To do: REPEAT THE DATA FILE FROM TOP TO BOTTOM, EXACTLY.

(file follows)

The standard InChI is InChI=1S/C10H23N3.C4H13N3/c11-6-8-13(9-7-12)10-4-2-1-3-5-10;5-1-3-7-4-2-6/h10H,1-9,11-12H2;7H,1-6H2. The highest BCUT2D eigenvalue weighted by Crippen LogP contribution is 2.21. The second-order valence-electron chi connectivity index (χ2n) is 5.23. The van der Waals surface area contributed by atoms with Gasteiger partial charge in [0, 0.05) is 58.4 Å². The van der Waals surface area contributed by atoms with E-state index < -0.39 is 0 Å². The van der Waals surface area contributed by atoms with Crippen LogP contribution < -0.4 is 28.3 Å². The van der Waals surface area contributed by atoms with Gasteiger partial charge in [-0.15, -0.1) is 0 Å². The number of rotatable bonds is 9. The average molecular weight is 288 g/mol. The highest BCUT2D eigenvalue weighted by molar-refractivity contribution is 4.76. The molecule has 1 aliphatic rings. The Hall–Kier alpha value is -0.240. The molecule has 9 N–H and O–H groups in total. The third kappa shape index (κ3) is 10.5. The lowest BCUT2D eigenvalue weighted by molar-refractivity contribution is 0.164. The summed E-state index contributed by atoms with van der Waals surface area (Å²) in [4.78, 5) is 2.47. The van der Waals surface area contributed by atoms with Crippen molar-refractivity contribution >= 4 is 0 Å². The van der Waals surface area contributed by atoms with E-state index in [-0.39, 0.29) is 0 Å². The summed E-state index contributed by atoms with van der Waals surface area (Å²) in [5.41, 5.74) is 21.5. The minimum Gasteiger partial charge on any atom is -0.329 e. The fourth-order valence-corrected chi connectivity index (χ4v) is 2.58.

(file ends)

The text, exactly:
The standard InChI is InChI=1S/C10H23N3.C4H13N3/c11-6-8-13(9-7-12)10-4-2-1-3-5-10;5-1-3-7-4-2-6/h10H,1-9,11-12H2;7H,1-6H2. The highest BCUT2D eigenvalue weighted by Crippen LogP contribution is 2.21. The second-order valence-electron chi connectivity index (χ2n) is 5.23. The van der Waals surface area contributed by atoms with Gasteiger partial charge in [0, 0.05) is 58.4 Å². The van der Waals surface area contributed by atoms with E-state index < -0.39 is 0 Å². The van der Waals surface area contributed by atoms with Crippen LogP contribution < -0.4 is 28.3 Å². The van der Waals surface area contributed by atoms with Gasteiger partial charge in [-0.15, -0.1) is 0 Å². The number of rotatable bonds is 9. The average molecular weight is 288 g/mol. The highest BCUT2D eigenvalue weighted by molar-refractivity contribution is 4.76. The molecule has 1 aliphatic rings. The Hall–Kier alpha value is -0.240. The molecule has 9 N–H and O–H groups in total. The third kappa shape index (κ3) is 10.5. The lowest BCUT2D eigenvalue weighted by molar-refractivity contribution is 0.164. The summed E-state index contributed by atoms with van der Waals surface area (Å²) in [4.78, 5) is 2.47. The van der Waals surface area contributed by atoms with Crippen molar-refractivity contribution >= 4 is 0 Å². The van der Waals surface area contributed by atoms with E-state index in [-0.39, 0.29) is 0 Å². The summed E-state index contributed by atoms with van der Waals surface area (Å²) in [5.41, 5.74) is 21.5. The minimum Gasteiger partial charge on any atom is -0.329 e. The fourth-order valence-corrected chi connectivity index (χ4v) is 2.58.